Giving Day Schools A Needed Boost
Philanthropists, educators seek new funding strategies.
Jewish Telegraphic Agency
ity" and 13 percent were motivated to give because
they had a personal connection, such as a child or
grandchild in day school.
But among donors, non-donors and experts, the
study found that:
• 81 percent believe that day schools ensure con-
• 78 percent supported day schools because of
the Jews' "collective future";
• 75 percent backed day schools because they
inancial wizard Michael Steinhardt is
blunt in assessing the future of North
The next generation is "mostly Jewish
ignoramuses," Steinhardt says. "We haven't con-
vinced the general Jewish population of the value
of a Jewish education."
Steinhardt's bleak assessment was aimed
not at Jews in general, but at a select
group: those who have donated at least
$100,000 — and as much as several mil-
lion — to Jewish day schools.
There are only 1,800 such major sup-
porters of the country's approximately
700 Jewish day schools, however, and
that, Steinhardt says, is not enough."
"We need to double that number."
Steinhardt was addressing the third
annual Donor Assembly of the
Partnership for Excellence in Jewish
Education, the day-school advocacy
group he launched five years ago.
For the first time this week, those big
donors mingled with Jewish communal
and day school professionals in a leader-
ship assembly of more than 600 people,
aiming to hammer out a national strategy
to promote Jewish day schools.
The gathering comes at a time when
many day schools, viewed as solid foun-
dations for lifelong Jewish identity, are
strapped for funds. And many who want
to attend cannot afford the high cost of a
Some 200,000 children attend Jewish
day schools in this country, 79 percent of
them Orthodox or fervently Orthodox.
Steinhardt is president of Jewish
"foster communities of committed Jews."
Renaissance Media, parent company of the Jewish
Of those who responded, 97 percent also gave
money to their synagogue; 92 percent aided their
local federation; 73 percent helped some kind of
Israel-focused program and 59 percent backed their
Surveying The Donors
local Jewish community center.
Among the top goals of the philanthropists was
The donors surveyed hailed from 29 states and
finding new sources of money.
were usually parents or grandparents of
To bolster their advocacy effort, the group,
students and sat on day school boards.
known as PEJE, offered the initial findings of a
donor at the conference was Claire
survey of 177 of those big day-school supporters.
Jolla, Calif., whose three children
They also released the results of interviews with 65
Diego Jewish Academy, a pluralis-
other donors, potential donors and day school
tic, 700-student school with students from kinder-
garten through 12th grade.
The survey, conducted in October and November
Ellman has just helped the school raise $33 mil-
by TDC Research of Boston, found that among cur-
toward a new building, the largest single effort
rent donors, 49 percent give to day schools because
in the city's Jewish community.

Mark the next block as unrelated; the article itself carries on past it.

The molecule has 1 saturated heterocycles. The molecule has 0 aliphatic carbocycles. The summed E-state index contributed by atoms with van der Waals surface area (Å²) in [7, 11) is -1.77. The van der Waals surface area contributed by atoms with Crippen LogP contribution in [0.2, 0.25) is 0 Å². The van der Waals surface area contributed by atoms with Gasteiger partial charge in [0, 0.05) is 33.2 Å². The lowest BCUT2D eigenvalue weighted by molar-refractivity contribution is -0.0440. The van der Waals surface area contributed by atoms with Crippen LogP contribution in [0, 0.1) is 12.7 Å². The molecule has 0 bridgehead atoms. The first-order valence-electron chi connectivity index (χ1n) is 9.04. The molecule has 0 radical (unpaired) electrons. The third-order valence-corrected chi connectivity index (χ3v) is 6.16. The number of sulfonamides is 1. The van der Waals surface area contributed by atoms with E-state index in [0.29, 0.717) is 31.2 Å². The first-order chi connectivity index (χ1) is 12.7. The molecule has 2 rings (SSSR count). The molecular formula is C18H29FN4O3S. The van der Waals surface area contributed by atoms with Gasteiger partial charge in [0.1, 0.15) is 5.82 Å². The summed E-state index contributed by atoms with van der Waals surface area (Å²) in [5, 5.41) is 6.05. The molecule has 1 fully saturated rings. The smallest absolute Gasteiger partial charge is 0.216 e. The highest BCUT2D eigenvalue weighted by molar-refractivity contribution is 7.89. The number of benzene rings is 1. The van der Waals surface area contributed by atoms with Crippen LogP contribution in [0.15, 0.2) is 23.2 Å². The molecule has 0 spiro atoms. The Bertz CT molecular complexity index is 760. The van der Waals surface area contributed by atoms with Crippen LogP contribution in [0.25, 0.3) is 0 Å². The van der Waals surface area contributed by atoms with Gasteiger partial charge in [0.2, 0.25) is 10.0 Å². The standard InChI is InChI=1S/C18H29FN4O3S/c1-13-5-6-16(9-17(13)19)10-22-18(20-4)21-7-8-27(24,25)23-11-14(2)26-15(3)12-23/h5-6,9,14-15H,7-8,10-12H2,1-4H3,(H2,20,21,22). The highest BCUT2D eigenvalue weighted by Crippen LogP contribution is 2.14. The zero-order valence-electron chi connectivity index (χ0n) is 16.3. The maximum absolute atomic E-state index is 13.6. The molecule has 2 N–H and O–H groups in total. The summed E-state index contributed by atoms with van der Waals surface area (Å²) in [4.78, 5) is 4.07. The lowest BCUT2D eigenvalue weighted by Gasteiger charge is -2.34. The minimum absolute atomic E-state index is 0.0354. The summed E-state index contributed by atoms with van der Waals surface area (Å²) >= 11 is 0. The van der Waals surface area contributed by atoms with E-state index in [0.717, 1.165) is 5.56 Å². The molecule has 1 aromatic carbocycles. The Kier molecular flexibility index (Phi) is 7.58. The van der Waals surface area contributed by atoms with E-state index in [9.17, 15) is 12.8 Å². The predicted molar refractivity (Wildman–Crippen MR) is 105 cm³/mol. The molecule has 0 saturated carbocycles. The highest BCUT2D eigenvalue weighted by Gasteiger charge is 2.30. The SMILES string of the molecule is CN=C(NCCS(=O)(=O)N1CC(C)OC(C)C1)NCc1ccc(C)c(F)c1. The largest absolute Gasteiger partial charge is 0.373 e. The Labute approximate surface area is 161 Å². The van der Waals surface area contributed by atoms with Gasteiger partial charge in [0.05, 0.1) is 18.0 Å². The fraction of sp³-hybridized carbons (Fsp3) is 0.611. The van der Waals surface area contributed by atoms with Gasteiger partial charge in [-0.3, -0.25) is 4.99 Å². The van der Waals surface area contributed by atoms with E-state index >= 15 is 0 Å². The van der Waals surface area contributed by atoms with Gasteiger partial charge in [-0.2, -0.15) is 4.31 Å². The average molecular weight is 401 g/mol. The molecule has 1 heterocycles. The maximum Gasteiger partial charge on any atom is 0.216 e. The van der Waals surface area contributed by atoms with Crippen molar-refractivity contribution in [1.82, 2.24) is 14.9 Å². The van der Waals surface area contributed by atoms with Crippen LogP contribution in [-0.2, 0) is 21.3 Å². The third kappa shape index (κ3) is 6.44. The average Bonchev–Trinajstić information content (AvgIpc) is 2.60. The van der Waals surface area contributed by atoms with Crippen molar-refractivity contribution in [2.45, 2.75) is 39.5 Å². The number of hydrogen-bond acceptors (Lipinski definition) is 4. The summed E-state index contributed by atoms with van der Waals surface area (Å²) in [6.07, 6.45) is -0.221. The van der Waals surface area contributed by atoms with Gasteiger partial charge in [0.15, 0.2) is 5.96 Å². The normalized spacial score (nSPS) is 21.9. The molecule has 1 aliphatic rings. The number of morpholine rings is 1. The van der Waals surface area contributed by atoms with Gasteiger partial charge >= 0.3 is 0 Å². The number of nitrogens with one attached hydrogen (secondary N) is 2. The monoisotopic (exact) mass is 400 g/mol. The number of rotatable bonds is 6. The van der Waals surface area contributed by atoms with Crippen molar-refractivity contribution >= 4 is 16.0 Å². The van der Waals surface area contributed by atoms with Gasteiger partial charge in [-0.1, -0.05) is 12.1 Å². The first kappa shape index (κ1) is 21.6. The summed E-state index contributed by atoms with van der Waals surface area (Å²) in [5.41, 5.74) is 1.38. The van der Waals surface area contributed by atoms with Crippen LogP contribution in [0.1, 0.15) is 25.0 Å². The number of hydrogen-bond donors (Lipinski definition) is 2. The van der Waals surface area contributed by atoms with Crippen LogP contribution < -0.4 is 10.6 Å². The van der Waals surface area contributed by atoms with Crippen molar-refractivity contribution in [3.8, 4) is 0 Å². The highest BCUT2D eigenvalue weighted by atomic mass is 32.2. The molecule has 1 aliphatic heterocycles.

they see them as vehicles to "ensure Jewish continu-
Born in South Africa, Ellman says her grandfa-
ther started Cape Town's first Jewish day school
and infused her with a love for Jewish learning.
But she believes not all donors support education
for the same reasons.
"A lot of people are going to give to Jewish edu-
cation because they feel so strongly about continu-
ity," she says, "but also because of a guilt complex"
that they personally failed to teach their children
The study did not reach that
conclusion, though it did find that
10 percent of donors said the most
important reason to back Jewish
day schools was to teach Jewish
Ellman is also vice chair of the
Continental Council for Jewish
Day School Education — a pro-
gram of the United Jewish
Communities and the Jewish
Education Service of North
America, which works to build ties
among the day schools, Jewish fed-
erations, religious institutions and
the general community. She wel-
comed the donor study.
"The study is critical, because for
the first time we've asked donors
and non-donors why they do or
don't fund Jewish education."
Many of those who don't support
Jewish schools said they either were
not aware of them or found them
too parochial, the study found.
But the study also recommends
against trying to win this group
Instead, it recommends spreading
the word to "neutral" Jews who may not have any
personal ties to the school, but who believe educa-
tion helps ensure a thriving Jewish community.
Meanwhile, Steinhardt pointed to statistics show-
ing that only 20 percent of philanthropy by North
American Jews goes to Jewish causes, down from
50 percent 50 years ago.
"What we lack is a sense of priority," he said.
But Michael Rosenzweig, a board member of the
New Atlanta Jewish Community High School, says
the fact that there are so few donors to Jewish day
schools is both good and bad news when it comes
to doubling their numbers.
"The good news" is that doubling their numbers
is easy to do, he said. "The bad news is, it's easy to
do because it's so small."